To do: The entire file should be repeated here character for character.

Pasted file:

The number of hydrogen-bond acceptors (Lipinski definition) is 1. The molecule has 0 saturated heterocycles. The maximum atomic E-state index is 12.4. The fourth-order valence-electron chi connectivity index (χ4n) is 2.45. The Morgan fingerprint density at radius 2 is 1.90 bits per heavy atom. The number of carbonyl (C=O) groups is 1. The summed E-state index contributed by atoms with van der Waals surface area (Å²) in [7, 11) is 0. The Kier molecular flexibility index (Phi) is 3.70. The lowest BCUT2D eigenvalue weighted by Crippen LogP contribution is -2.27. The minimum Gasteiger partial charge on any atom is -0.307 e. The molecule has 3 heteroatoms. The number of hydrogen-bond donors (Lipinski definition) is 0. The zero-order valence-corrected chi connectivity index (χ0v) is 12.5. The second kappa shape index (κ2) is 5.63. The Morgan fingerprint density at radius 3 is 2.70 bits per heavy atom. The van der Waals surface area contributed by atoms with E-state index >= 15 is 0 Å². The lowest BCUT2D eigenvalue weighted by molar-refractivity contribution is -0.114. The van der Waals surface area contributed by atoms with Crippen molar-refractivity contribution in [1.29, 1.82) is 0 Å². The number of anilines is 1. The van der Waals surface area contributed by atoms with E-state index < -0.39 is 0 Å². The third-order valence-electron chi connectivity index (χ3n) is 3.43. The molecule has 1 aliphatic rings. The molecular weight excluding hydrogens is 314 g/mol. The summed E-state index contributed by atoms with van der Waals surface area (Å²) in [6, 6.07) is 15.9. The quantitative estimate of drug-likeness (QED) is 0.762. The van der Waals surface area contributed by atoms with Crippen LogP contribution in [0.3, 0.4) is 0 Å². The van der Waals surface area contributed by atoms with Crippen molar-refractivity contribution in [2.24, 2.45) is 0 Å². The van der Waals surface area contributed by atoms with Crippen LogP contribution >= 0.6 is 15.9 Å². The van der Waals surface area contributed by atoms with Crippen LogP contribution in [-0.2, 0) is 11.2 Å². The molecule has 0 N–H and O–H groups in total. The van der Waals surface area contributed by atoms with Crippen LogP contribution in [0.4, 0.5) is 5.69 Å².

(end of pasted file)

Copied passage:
The number of hydrogen-bond acceptors (Lipinski definition) is 1. The molecule has 0 saturated heterocycles. The maximum atomic E-state index is 12.4. The fourth-order valence-electron chi connectivity index (χ4n) is 2.45. The Morgan fingerprint density at radius 2 is 1.90 bits per heavy atom. The number of carbonyl (C=O) groups is 1. The summed E-state index contributed by atoms with van der Waals surface area (Å²) in [7, 11) is 0. The Kier molecular flexibility index (Phi) is 3.70. The lowest BCUT2D eigenvalue weighted by Crippen LogP contribution is -2.27. The minimum Gasteiger partial charge on any atom is -0.307 e. The molecule has 3 heteroatoms. The number of hydrogen-bond donors (Lipinski definition) is 0. The zero-order valence-corrected chi connectivity index (χ0v) is 12.5. The second kappa shape index (κ2) is 5.63. The Morgan fingerprint density at radius 3 is 2.70 bits per heavy atom. The van der Waals surface area contributed by atoms with E-state index >= 15 is 0 Å². The lowest BCUT2D eigenvalue weighted by molar-refractivity contribution is -0.114. The van der Waals surface area contributed by atoms with Crippen molar-refractivity contribution in [1.29, 1.82) is 0 Å². The number of anilines is 1. The van der Waals surface area contributed by atoms with E-state index < -0.39 is 0 Å². The third-order valence-electron chi connectivity index (χ3n) is 3.43. The molecule has 1 aliphatic rings. The molecular weight excluding hydrogens is 314 g/mol. The summed E-state index contributed by atoms with van der Waals surface area (Å²) in [6, 6.07) is 15.9. The quantitative estimate of drug-likeness (QED) is 0.762. The van der Waals surface area contributed by atoms with Crippen LogP contribution in [0.3, 0.4) is 0 Å². The van der Waals surface area contributed by atoms with Crippen molar-refractivity contribution in [2.24, 2.45) is 0 Å². The van der Waals surface area contributed by atoms with Crippen LogP contribution >= 0.6 is 15.9 Å². The van der Waals surface area contributed by atoms with Crippen LogP contribution in [-0.2, 0) is 11.2 Å². The molecule has 0 N–H and O–H groups in total. The van der Waals surface area contributed by atoms with Crippen LogP contribution in [0.4, 0.5) is 5.69 Å².